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New Zealand Nursing Graduates say there are not enough jobs in the industry by Idowu Olabode : November 24, 2016, 09:34:16 AM
Hundreds of nursing graduates are failing to get job offers straight after graduating, according to their union.

The New Zealand Nurses Organisation says there could be a "talent pool" of about 400 people waiting for jobs, with about 40 per cent of graduates failing to get straight into the industry's main first-year recruitment programme.



Sarah Lacey, 24, of Levin, graduated from Massey University about a year ago and has not been able to get into the Nurse Entry to Practice (NETP) programme.

She felt a "little exploited" after believing the country needed more nurses. "I feel like I was promised all these things: a job, a satisfying career. And I'm still struggling."

Karen Worthington, 22, of Porirua, graduated from Massey with a bachelor's degree in nursing more than a year ago.

But after applying for countless roles around the country - and with a $50,000 student loan - she said she had been forced to seek other work because there were not enough NETP roles available.

The year-long programme provides extra supervision and mentoring for registered nurses looking to start out.

Placement into the NETP is co-ordinated by the Advanced Choice of Employment process, which gives graduates three chances to interview after being matched with district health boards for potential employment.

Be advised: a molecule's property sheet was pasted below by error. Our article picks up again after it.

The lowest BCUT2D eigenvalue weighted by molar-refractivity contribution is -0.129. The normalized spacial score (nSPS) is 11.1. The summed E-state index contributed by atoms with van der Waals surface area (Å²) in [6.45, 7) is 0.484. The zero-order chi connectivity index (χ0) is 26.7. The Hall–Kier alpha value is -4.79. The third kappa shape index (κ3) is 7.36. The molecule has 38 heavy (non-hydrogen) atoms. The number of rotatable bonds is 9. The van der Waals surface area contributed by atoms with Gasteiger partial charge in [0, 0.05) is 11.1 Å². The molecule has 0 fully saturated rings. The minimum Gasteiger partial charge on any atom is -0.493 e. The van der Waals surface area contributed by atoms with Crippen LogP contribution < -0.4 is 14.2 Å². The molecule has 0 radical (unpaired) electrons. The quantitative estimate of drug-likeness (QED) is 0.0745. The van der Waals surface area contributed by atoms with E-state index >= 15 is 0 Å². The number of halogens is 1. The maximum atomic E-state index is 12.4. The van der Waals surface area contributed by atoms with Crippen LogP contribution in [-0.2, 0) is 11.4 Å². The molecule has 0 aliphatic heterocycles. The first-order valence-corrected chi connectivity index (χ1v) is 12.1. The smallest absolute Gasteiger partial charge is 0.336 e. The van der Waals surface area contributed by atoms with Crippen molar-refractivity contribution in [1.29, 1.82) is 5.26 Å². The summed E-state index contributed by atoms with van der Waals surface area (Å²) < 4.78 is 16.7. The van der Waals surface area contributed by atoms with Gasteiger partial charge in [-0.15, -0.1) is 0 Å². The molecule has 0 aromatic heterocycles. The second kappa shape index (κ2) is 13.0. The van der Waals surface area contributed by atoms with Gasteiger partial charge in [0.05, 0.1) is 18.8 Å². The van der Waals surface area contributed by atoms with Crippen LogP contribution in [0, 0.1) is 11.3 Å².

Worthington said her work references were good but, without having secured a NETP role, she had been told she lacked experience for other DHB roles.

"It's the bane of our existence, trying to get a job.

"These are nurses who want to work. They studied nursing for a reason but they're not getting jobs."

Massey University head of nursing school professor Annette Huntington said it was surprising to hear Massey graduates had not yet found jobs, because the school had a great success rate.

Generally, most found work within six months of finishing, she said.

Capital & Coast DHB executive director of nursing and midwifery Andrea McCance said it increased its NETP intake from 72 to 90 places over the past three years.

"In the last year we have placed 116 graduate nurses and midwifes at CCDHB. They have been working across Wellington Regional and Kenepuru hospitals, primary care, and aged and residential care sectors."

"We plan to take similar numbers in 2017."

Hutt Valley DHB chief executive Ashley Bloomfield said the board would employ new graduates throughout next year and, as nursing vacancies occured, "we always look in the first instance to see if they can be filled by a graduate nurse".

The Ministry of Health, with oversees the Advanced Choice of Employment (ACE) process, said: "We know from past trends that most of the graduates who do not gain employment at the time of the ACE match gain employment in New Zealand within 12 months".

Source : Stuff

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